US-Cuba Policy’s 2019 Whiplash
WHO WAS INVOLVED: Barack Obama, Cuban President Raúl Castro, Donald Trump and Senator Marco Rubio, a Cuban American conservative from Florida
WHAT HAPPENED: On December 17, 2014, Obama and Castro announced the decision to normalize U.S.–Cuba ties. Within a few months, embassies reopened, U.S. business interest in Cuba exploded, and travel to Cuba skyrocketed as commercial flights resumed and cruise lines set sail.
In 2016, Obama became the first American president since Calvin Coolidge to visit Havana, where he stunned Cubans by delivering a nationally televised speech in front of Castro highlighting America’s belief that “every person should be equal under the law … citizens should feel free to speak their mind without fear … and to criticize their government, and to protest peacefully.”
While candidate Trump did not initially oppose normalization, it became clear before the election that a swing-state-sensitive President Trump would take a different approach. In June 2017—under pressure from Rubio—Trump gave a speech to conservative Cuban Americans in Miami vowing to re-impose harsh sanctions on Cuba and topple not only the Castro regime but governments in Venezuela and Nicaragua as well. (The three were later dubbed the “Troika of Tyranny” by then National Security Advisor John Bolton.) Since then, successive rounds of new sanctions have shut down cruise line services, curtailed flights and re-imposed limits on American travel and remittances to the island.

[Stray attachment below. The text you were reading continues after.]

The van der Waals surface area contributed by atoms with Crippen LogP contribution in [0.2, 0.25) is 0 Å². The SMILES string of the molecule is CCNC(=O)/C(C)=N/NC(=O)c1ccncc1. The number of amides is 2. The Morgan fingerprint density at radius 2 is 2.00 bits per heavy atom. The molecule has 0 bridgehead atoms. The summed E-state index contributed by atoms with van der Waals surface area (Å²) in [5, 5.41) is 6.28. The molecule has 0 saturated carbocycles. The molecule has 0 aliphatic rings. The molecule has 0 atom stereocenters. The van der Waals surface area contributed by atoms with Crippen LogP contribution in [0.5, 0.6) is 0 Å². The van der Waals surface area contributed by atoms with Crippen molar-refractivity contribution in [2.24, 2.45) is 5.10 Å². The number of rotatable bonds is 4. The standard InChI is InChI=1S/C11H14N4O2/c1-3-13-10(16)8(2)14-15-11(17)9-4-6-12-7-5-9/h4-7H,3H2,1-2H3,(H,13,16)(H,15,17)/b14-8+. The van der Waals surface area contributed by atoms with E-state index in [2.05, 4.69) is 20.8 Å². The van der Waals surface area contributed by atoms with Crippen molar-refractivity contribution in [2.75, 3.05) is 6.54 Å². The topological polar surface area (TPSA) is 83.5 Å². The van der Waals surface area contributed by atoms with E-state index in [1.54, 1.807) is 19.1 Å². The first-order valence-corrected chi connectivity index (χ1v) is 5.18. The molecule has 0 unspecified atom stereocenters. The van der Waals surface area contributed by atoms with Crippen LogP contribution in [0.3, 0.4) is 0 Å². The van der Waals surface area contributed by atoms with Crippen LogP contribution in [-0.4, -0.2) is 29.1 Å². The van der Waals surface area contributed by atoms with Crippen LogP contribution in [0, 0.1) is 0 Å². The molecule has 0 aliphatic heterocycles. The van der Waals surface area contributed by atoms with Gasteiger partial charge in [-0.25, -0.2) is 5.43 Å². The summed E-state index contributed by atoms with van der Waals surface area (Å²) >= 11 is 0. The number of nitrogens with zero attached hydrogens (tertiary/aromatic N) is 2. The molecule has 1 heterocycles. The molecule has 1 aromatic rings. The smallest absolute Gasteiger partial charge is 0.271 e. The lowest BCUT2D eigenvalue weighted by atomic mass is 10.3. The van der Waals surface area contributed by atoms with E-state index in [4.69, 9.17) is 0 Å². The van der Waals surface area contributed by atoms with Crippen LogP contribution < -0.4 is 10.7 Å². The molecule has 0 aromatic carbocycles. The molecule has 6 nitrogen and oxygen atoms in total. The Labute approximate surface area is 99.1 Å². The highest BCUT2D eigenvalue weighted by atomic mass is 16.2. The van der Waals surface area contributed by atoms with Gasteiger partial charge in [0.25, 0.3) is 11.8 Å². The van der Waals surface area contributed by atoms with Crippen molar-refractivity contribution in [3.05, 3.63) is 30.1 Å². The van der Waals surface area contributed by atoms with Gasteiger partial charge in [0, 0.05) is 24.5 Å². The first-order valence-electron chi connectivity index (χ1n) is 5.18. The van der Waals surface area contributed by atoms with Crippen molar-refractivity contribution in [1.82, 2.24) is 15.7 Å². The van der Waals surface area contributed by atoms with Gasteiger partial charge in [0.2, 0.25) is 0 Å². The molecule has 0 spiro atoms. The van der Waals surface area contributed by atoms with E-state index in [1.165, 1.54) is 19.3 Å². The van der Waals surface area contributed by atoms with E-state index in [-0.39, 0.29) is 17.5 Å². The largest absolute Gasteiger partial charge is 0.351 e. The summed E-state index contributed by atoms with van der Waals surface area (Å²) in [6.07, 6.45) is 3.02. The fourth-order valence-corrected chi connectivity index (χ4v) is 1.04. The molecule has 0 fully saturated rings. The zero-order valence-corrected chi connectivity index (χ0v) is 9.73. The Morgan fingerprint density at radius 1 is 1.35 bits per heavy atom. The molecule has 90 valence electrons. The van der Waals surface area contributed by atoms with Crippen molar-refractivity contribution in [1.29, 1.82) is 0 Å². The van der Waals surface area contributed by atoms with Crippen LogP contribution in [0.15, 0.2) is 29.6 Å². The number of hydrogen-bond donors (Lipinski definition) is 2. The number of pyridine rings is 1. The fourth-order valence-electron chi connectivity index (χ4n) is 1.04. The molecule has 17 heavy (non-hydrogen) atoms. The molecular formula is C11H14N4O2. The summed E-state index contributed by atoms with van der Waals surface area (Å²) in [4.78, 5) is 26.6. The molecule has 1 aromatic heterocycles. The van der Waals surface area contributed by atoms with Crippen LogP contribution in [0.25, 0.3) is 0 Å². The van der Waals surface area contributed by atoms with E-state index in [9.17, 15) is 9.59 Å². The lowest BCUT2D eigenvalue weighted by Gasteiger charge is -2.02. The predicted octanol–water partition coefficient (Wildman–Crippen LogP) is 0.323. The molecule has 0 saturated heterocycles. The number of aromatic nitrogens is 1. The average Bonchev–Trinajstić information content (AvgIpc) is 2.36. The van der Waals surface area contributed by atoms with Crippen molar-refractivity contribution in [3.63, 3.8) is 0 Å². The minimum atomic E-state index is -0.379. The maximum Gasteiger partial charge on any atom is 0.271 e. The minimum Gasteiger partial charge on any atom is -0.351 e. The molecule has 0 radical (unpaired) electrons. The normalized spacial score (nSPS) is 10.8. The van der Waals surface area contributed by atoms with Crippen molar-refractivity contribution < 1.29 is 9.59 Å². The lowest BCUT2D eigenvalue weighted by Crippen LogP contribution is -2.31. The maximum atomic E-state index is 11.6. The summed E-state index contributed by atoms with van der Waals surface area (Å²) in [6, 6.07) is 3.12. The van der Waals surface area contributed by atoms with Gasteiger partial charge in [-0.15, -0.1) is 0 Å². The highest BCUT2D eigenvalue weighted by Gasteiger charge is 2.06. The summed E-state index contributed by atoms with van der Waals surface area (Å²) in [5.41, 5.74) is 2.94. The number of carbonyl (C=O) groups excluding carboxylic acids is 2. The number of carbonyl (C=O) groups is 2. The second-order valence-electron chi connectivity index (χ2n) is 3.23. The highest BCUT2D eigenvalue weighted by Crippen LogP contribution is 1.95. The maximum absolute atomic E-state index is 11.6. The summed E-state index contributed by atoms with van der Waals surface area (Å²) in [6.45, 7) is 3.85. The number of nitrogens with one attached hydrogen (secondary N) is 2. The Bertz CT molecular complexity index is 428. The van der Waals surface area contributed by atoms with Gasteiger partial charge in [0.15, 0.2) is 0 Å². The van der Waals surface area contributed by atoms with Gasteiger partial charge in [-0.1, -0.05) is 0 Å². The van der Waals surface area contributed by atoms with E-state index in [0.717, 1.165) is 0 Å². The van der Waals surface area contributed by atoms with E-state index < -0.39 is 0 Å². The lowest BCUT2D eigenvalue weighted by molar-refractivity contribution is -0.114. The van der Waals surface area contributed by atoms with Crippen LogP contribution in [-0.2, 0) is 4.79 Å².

WHY IT REALLY MATTERED: For many observers, Washington’s decision to bury the hatchet with Havana set the stage for a new, more respectful 21st century relationship with Latin America built on economic partnerships and interstate coalitions, rather than the “yanqui imperialism” and meddling in domestic political affairs that dominated the 19th and 20th centuries. President Trump’s decision to reverse normalization with Cuba—and to pursue regime change in Nicaragua and Venezuela— dashed those hopes.
In Cuba, renewed U.S. sanctions and hostility mean that a new generation of inept leaders will be able to blame the embargo for their own economic failures. Reform-minded Cuban officials who advocated for normalization have been kneecapped by the hardline communist octogenarians who warned Castro never to trust the Americans (and turned out to be right). Cuba’s once flourishing nascent community of 600,000 small businesses has suffered from both the plunge in U.S. remittances and travel as well as more onerous restrictions from the Cuban government.
From an international standpoint, the U.S. decision to block American businesses from operating there has created a foreign investment vacuum that China, Russia and EU member states have seemed eager to fill. Trump’s Cuba reversal has joined the Paris Climate Accords, the Trans-Pacific Partnership, and the Iran nuclear deal as potent examples of why allies and foes alike should take future negotiations with American presidents with a grain of salt, lest their successors come along and rip the deals apart.
Matthew D. Aho is a special advisor on Cuba and sanctions policy at Akerman LLP in New York. Originally published in America’s Quarterly. Photo credit: Al Diaz/Miami Herald/Tribune News Service via Getty.VIEW ORIGINAL ARTICLE